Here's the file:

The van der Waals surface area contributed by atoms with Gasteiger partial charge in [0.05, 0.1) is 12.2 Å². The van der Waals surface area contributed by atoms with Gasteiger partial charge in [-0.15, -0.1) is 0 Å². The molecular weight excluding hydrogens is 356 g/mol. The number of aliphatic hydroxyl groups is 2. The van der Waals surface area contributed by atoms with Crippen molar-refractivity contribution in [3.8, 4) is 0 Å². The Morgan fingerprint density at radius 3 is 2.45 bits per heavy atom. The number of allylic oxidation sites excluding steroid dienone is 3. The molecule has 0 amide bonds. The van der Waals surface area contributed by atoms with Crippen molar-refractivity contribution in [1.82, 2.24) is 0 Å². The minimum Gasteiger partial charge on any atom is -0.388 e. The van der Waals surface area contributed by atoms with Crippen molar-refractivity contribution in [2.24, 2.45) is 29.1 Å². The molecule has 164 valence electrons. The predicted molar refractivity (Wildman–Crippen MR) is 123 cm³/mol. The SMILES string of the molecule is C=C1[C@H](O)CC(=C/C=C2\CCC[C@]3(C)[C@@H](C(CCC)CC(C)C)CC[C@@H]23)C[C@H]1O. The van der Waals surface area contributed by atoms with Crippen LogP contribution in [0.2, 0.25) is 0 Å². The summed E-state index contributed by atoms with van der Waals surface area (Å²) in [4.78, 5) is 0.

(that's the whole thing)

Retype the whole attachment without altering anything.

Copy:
The van der Waals surface area contributed by atoms with Gasteiger partial charge in [0.05, 0.1) is 12.2 Å². The van der Waals surface area contributed by atoms with Gasteiger partial charge in [-0.15, -0.1) is 0 Å². The molecular weight excluding hydrogens is 356 g/mol. The number of aliphatic hydroxyl groups is 2. The van der Waals surface area contributed by atoms with Crippen molar-refractivity contribution in [3.8, 4) is 0 Å². The Morgan fingerprint density at radius 3 is 2.45 bits per heavy atom. The number of allylic oxidation sites excluding steroid dienone is 3. The molecule has 0 amide bonds. The van der Waals surface area contributed by atoms with Crippen molar-refractivity contribution in [1.82, 2.24) is 0 Å². The minimum Gasteiger partial charge on any atom is -0.388 e. The van der Waals surface area contributed by atoms with Crippen molar-refractivity contribution in [2.24, 2.45) is 29.1 Å². The molecule has 164 valence electrons. The predicted molar refractivity (Wildman–Crippen MR) is 123 cm³/mol. The SMILES string of the molecule is C=C1[C@H](O)CC(=C/C=C2\CCC[C@]3(C)[C@@H](C(CCC)CC(C)C)CC[C@@H]23)C[C@H]1O. The van der Waals surface area contributed by atoms with Crippen LogP contribution in [0.2, 0.25) is 0 Å². The summed E-state index contributed by atoms with van der Waals surface area (Å²) in [4.78, 5) is 0.